Keep an eye on the U.S. grain balance sheet as the new year begins

(Kara Oosterhuis/RealAgriculture)

When it comes to talking about markets, we focus on the uncertainties; things we don’t know. However, sometimes we need to focus on what we do know.

Peter Rohde, of IHS Markit, says what we do know right now is that we need to stay focused on the U.S. balance sheet, as it continues to drive what’s happening in the marketplace.

“We came off a year — the 2020/21 year with really low stocks on hand. But the 2021/22 crop? You know there’s a question mark there, and I think it’s something that I think the market may not be anticipating coming up in the final January reports that come out, that will state what the U.S. crop is,” he says, adding there might be a surprise coming in regards to where those numbers actually are.

Currently, Rohde and his team at IHS Markit have been working on their own survey in regards to acreage, while incorporating statistical data on comparing farms.

“Our latest report suggests that U.S. corn planted area is actually going to end up being closer to 994 million acres, which puts that crop up over 15.3 billion bushels. Soybeans, likewise, we’re calling those acres about 87.7 million, with a little bit higher yield, and a higher production number,” he explains. “It’ll really be interesting here over the next couple of weeks as we move into early January, and all the moving parts in the marketplace.”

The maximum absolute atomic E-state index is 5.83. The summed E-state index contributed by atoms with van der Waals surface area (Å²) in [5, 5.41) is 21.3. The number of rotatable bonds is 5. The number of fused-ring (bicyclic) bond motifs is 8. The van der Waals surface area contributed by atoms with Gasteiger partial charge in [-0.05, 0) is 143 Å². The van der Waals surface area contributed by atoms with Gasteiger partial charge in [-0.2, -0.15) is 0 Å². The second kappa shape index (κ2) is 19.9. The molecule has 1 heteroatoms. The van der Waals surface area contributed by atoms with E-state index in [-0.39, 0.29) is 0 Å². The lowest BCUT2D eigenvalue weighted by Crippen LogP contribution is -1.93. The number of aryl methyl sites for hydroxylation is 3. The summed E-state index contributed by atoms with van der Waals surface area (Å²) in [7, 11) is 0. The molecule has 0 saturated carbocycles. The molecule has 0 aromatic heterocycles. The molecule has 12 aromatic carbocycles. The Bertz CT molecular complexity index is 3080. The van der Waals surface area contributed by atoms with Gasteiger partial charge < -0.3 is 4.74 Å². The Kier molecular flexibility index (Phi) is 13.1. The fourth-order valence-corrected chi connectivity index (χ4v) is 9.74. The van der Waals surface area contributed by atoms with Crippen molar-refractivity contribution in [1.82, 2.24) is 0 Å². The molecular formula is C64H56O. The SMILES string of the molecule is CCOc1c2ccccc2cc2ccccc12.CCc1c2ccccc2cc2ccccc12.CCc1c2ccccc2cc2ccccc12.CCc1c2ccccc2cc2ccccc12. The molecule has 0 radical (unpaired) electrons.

When looking forward into the new year, we also can’t help but focus on the moisture situation, and how much rain is really needed to end this dry bias. As Rohde explains, the uncertainty will likely keep commodity prices high until we know more.

“Right now in our projections, we’re counting on yields close to what we call normal, but it takes some moisture, it takes subsoil moisture, and it takes some planting conditions come spring. So yeah, that situation is going to keep some prices elevated for some time,” Rohde notes. “We have to get well out into the 2022 crop growing season and get a real good feel for are we going to get a real increase in production? Are we going to see those yields? And we have to see that before prices start to start to decline. And so we expect these prices will will probably stay well supported for for the next several months.”

Check out the full conversation between Peter Rohde and RealAg Radio host Shaun Haney, below: